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Sixth NE Green Summit concludes at Silchar


Silchar, Nov 19: The sixth Northeast Green Summit ended here with experts from different fields making a number of recommendations for harnessing the economic potential of eco services, biodiversity and wildlife conservation in the northeast region and using sustainable technologies in a post-Covid world.

The recommendations also stressed the need for a proper policy to increase green space in urban areas and to check wildlife trade. These recommendations will be summed up and handed over to the Assam government, Sivaji Bandyopadhyay, director of National Institute of Technology (NIT) in Silchar, said while addressing a gathering on the concluding day of the three-day summit on Thursday.

The theme of the Northeast Green Summit this year was 'Greening after COVID: Regional cooperation, Innovation and Entrepreneurship. The summit is aimed at raising awareness about the rich and diverse natural habitat, biodiversity and cultural heritage of north India. During the summit, a number of panel discussions saw experts exchange views on different topics like community forest resources and wildlife conservation.

One of the sessions underlined the need for sustainable technological solutions to decompose masks and other accessories being used during the COVID-19 pandemic, while another pointed to the "lack of political will" to save the environment by strictly enforcing laws.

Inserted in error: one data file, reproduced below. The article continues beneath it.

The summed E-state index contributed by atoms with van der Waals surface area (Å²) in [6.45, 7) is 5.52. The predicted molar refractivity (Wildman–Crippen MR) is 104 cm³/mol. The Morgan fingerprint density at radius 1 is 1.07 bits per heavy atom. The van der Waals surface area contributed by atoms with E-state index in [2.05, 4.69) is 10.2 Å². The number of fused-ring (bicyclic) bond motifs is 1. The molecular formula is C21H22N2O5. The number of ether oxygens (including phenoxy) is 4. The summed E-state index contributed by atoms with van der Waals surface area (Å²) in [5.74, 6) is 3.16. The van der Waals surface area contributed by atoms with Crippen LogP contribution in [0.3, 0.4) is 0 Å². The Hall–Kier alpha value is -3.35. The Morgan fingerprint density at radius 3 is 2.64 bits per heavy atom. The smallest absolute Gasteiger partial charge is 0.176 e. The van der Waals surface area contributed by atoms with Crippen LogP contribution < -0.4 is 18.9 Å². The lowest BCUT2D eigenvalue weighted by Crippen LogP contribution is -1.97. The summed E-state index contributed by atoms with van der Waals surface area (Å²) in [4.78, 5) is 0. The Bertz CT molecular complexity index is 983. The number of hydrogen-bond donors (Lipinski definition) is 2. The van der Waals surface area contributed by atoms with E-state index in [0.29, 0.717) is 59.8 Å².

Another session highlighted the urgent need for wildlife conservation in Assam's Barak Valley, which is home to 550 species of birds and 100 species of mammals. The Barak Valley includes the districts of Cachar, Hailakandi and Karimganj. Union Minister of State for Environment, Forest and Climate Change Ashwini Kumar Choubey was the chief guest at the event. Forest ministers of Assam, Manipur and Arunachal Pradesh Parimal Suklabaidya, Awangbow Newmai and Mama Natung, respectively, also attended the event.

Choubey warned against disturbing nature. "If we disturb nature, it will not forgive us," he said. Suklabaidya said that people do not value something that is available free of cost.

"This is why we don't realise what we are doing to the environment," he said. The recommendations also called for involving the youth as stakeholders in the protection of biodiversity so that their future is secured.

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